Crossing boundaries and going over the limits is often part of professional traveling. There's something about meeting in an exotic tropical place that's so different from home that all inhibitions tend to disappear. It's the kind of place where people say things they normally wouldn't say, or start thinking about doing things they would never do at home.

Danny is the catalyst for Julian's transformation and change, which he has not been able to do for about twenty years. Like others who kill for a living, he has turned himself off emotionally. But then a simple friendship which starts by accident awakens Julian's feelings. The resulting vulnerability both men reluctantly reveal while pushing their luck, brings many surprising moments.

Julian's chance at redemption proves dangerous since a hit man with emotions is not a successful hit man. Julian is a guy who's had his life under complete control, never letting himself feel anything. But when he meets Danny, who's open, honest, and decent, Julian is surprised he wants to have a friend and to connect. His opportunistic killer spies the vulnerability of Danny, a likeable everyman with heart and soul.

The relationship has ups and downs. There are moments of truth, and then moments where you just want them to walk away from each other quickly. Danny is a dynamic foil for Julian, who is outrageous and has no censor or filter; he'll say or do anything. Danny plays against that, bringing a consistent level of sanity to Julian and the story.

“Aren't we fucking cosmopolitan Having a trained assassin stay overnight. Letting heartbreaking lies roll over us like a summer breeze,” says Bean (Hope Davis), Danny's wife, at one point. Bean is at the emotional core of everything that goes on in the relationship between Julian and Danny. Her character permeates the story, even when she's not on screen. And by the third act, when Bean takes center stage, she's like an angel to Julian.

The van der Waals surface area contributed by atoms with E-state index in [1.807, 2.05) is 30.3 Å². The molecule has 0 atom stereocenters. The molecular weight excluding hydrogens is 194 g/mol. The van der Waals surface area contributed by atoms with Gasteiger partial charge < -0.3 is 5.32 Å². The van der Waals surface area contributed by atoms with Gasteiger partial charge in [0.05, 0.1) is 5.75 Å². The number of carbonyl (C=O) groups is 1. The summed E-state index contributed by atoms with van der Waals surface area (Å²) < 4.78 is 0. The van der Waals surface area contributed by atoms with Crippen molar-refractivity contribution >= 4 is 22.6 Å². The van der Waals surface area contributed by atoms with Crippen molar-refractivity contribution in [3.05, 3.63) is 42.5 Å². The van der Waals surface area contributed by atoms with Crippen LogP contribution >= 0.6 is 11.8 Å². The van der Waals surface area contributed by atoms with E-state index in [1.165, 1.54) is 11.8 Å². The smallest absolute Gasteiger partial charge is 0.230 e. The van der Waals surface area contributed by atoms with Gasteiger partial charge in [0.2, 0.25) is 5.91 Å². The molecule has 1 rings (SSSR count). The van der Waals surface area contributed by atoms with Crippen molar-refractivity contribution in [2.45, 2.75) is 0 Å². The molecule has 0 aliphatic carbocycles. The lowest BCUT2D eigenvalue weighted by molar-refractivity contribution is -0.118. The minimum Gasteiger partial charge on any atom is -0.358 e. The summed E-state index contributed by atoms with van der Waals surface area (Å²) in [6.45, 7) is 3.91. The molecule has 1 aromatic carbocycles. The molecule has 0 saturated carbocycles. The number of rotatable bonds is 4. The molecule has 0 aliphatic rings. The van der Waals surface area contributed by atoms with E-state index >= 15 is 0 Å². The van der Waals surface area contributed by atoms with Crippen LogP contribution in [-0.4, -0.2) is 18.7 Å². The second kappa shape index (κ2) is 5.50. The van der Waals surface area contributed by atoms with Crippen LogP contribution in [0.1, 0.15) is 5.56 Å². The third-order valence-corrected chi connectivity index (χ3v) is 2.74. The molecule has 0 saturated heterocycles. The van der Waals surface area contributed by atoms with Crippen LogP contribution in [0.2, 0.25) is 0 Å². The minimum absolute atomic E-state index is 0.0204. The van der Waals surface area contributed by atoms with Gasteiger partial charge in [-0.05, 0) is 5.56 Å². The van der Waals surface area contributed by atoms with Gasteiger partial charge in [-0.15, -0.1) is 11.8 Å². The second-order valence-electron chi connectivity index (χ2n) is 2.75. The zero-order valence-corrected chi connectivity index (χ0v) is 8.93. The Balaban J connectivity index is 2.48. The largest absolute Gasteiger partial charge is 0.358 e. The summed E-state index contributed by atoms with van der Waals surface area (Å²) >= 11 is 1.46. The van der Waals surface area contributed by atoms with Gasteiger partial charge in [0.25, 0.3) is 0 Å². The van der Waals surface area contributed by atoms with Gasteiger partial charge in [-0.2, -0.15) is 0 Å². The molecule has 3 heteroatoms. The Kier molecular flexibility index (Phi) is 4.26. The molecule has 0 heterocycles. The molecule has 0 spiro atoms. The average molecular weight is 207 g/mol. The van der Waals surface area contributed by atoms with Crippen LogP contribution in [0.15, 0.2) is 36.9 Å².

With a mixture of viciousness and self-loathing, Julian is a discombobulated guy in arrested development guy, but you feel for him, especially in the third act, when he invades the quiet of lives of Danny and Bean.

Brosnan meets the challenge of playing a professional killer who's far different from the polished, elegant secret Agent 007. At first, Julian is cursed by an almost blank consciousness, but then he begins to reflect upon this crazy life of international intrigue and murder. Self-reflection is not an attribute of spy movies, and in this respect, too, “Matador” deviates from its genre.

It's exciting to watching an actor playing against type a character that departs from his suave roles in films like “The Thomas Crown Affair” and the Bond movies. Brosnan maintains well the balance among the various elements of his role: The serious, the real, the dramatic, the truthful, and the comedic. He is helped by Shepard the writer, who has constructed an unpredictable plot; you never really know where things are going.

Much of the film takes place in Mexico City, and there's something powerful about that foreign element, that loss of place.” The city's size, demographics, varied art scene, and cultural diversity make Mexico more compelling as the yarn's locale. The danger of Mexico City is part of its allure; being surrounded by things and places that are unfamiliar. Which explains why Danny, who's very confused, feels lost and disoriented in such a city.

The secondary characters help define the story's unique world, adding texture and flavor to the film. and they are played by such wonderful actors as Dylan Baker, Philip Baker Hall, and Adam Scott.

Cinematographer David Tattersall, whose credits include “The Green Mile” and “Star Wars” (episodes I, II and III), helps Shepard create the film's lush, vibrant look with bright colors like yellow and orange and bold lighting.